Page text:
When Jeremy Siegel and Jeremy Schwartz were doing research for the book The Future for Investors, they wanted to find the best performing stock from the original 1957 version of the S&P 500[i]. What they found wasn’t an exciting technology stock, or a behemoth oil company, but rather a simple consumer stock: cigarette maker Philip Morris (now called Altria Group). What’s more, Siegel and Schwartz found that 11 of the top 20 long-term performers came from the same boring economic sector: consumer staples.
And Jeremy Siegels findings were not an outlier. Consumer Staples companies – those that sell essential repeat everyday products such as food, beverages, tobacco and household items – have been found by many researchers to produce the best investor returns.
The main reason consumer staple stocks have historically outperformed is due to they exceptionally high returns on equity (ROE). What more, their ROE figured have been maintained over the years due to the consumer staple companies possessing very strong economic moats / competitive advantages in the form of brands.
But this is all changing as consumer preferences have shifted. For years it has been an undisputed fact of investment that people tend to prefer having big-name brands in their kitchens, bathrooms and elsewhere but this is not the case anymore. The increased private label penetration, particularly in developed markets, is hurting many companies in the consumer staples sector. Market share is being rapidly lost to these private label brands and operating margins are being eroded as a result. The majority of consumer staple stocks will not provide the same historic performance as they once did.
Investors now need to be selective when picking consumer staple companies. There will be a large divergence in returns between companies that are playing to the trend and those that are getting bitten by private labels.
When looking at consumer staple companies to invest in today, they are certain factors you need to take into account besides the obvious concerns; valuation and underlying financials (free cash flow, debt, operating margin, return on invested capital e.t.c). As an investor, you need to look for companies that have:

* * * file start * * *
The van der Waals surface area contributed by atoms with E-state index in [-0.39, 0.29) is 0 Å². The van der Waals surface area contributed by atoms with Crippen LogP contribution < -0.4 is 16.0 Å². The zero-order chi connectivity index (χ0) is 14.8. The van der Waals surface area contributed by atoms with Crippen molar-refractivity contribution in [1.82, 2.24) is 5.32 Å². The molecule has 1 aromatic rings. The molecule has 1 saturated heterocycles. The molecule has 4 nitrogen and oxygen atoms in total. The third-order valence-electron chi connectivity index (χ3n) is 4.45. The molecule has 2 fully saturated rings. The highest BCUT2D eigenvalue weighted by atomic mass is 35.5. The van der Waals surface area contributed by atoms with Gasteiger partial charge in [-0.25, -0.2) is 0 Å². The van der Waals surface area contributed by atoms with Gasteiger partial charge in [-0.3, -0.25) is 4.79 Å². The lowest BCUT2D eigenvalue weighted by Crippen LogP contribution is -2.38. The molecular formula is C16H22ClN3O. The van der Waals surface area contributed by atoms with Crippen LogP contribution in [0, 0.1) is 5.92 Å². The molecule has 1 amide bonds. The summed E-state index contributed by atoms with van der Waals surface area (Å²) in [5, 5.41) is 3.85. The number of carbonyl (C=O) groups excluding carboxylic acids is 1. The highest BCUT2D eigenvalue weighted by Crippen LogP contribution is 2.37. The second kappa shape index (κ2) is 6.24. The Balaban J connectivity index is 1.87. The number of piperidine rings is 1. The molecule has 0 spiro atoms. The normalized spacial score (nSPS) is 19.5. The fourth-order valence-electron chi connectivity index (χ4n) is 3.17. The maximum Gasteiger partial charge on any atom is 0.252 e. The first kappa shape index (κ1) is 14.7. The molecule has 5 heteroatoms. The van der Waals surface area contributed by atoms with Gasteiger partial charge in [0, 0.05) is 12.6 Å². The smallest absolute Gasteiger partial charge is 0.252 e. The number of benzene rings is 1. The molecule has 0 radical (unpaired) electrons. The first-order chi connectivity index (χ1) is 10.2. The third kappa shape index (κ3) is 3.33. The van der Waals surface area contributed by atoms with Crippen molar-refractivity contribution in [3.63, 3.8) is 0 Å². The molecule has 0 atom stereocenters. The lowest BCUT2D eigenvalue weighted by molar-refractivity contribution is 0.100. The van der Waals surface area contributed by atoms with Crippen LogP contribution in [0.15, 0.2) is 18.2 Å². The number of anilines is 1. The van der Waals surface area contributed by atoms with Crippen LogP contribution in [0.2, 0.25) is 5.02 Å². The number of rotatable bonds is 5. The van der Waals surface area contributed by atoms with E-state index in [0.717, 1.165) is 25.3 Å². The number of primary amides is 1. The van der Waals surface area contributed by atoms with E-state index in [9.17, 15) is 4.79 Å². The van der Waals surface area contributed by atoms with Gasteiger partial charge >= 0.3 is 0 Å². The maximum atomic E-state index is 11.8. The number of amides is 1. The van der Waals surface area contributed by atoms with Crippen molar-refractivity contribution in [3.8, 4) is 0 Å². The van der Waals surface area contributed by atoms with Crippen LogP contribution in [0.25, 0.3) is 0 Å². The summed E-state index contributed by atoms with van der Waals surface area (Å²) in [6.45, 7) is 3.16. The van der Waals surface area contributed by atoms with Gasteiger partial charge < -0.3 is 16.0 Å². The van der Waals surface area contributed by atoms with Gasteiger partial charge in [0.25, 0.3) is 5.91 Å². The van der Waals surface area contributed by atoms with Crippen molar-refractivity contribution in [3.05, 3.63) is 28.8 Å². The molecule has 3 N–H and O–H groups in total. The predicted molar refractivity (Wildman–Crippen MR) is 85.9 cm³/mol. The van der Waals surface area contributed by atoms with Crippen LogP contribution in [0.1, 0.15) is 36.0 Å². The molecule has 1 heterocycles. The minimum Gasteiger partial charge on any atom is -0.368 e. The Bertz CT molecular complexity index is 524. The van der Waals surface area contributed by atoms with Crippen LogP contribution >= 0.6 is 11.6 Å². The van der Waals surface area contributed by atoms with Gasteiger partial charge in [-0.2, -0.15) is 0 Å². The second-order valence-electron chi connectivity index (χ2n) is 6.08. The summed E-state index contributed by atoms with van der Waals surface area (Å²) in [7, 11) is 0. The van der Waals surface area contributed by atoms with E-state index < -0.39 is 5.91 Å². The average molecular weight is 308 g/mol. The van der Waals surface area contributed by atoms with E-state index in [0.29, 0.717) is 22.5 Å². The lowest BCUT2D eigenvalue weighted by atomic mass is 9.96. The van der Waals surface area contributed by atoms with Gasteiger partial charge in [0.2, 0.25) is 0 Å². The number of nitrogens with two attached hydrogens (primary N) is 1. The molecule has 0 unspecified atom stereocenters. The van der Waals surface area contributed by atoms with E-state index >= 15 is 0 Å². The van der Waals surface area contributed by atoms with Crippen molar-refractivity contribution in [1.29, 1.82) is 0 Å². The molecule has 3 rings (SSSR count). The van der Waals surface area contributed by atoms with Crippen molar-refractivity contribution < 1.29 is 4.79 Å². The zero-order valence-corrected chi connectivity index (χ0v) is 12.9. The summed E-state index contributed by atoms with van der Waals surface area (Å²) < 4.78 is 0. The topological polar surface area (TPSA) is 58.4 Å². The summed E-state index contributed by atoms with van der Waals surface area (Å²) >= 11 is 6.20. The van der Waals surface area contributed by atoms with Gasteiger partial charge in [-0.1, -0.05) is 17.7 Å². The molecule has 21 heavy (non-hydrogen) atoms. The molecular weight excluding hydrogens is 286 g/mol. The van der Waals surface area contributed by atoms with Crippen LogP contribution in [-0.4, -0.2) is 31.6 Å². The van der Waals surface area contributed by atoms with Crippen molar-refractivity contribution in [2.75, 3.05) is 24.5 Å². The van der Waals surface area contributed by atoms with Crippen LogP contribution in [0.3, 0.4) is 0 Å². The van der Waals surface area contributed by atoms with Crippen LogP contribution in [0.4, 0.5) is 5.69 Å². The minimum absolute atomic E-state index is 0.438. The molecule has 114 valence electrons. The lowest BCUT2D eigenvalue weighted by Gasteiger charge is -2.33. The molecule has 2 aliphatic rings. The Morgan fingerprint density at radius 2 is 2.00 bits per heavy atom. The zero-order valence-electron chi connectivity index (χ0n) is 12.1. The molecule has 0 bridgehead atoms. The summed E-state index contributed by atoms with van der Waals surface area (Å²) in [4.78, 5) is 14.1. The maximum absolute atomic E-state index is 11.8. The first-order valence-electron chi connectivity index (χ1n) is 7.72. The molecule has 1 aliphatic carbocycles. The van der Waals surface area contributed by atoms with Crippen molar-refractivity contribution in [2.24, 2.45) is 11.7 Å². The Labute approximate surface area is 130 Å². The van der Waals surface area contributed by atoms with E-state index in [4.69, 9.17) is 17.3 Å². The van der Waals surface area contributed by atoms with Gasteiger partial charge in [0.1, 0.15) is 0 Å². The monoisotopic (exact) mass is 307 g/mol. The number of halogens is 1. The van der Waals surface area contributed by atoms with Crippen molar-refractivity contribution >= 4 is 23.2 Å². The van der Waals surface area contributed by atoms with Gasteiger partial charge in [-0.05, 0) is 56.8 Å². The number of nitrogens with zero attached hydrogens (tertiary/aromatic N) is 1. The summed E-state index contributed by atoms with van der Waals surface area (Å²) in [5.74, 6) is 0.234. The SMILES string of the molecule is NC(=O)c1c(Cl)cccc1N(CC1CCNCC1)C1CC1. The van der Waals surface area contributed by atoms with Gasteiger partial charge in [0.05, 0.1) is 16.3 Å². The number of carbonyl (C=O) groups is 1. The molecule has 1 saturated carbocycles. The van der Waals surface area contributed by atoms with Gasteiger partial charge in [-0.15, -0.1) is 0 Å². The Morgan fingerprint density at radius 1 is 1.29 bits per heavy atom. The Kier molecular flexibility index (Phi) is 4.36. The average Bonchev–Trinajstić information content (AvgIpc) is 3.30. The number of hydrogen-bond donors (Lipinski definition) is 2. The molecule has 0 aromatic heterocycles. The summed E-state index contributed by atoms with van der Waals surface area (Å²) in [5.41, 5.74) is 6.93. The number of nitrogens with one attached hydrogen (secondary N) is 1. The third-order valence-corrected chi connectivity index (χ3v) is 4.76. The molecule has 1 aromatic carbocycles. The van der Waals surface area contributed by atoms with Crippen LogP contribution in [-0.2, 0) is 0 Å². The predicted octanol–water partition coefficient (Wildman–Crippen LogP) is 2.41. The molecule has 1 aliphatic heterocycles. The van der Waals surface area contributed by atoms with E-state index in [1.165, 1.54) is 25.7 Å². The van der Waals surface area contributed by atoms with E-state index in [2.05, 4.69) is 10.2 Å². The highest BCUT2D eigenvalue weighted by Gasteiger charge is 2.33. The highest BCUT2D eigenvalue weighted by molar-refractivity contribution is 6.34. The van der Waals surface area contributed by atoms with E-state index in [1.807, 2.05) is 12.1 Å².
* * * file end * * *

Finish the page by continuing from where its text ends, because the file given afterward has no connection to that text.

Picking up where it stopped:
- A portfolio of very strong brands that could be exploited using digital channels – c85% of Unilever’s portfolio, for instance, is comprised of brands that are number 1 or 2 in their category.
- A willingness to be flexible, adapt and invest consistently in the future.
- Exposure to categories where private label is less entrenched (consumer health, beauty, personal care, alcoholic beverages etc.).
- A well entrenched position in emerging markets.
The last point is of particular importance and it is a topic I will touch on again in more detail in the future. But in brief, emerging markets are the place to be as this is where the people and the growth are. Emerging markets is the reason why KraftHeinz attempted to takeover Unilever. But as an investor you need to take a patient approach. Emerging market economies have, on the whole, been through a difficult few years but structural trends for the consumer branded goods industry remain healthy. Per capita spend on these categories are still very low relative to developed markets (a fifth or less) whilst affordability and consumption trends remain positive. The potential from this long-term growth runway for companies such as Unilever, Diageo, Mondelez and PZ Cussons is substantial.
When looking at a prospective company to invest in, make sure the company you are about to invest in is on the right side of the above 4 trends. This is more important now than ever as the consumer landscape is changing whilst valuations placed on these companies don’t reflect that i.e. they are too high.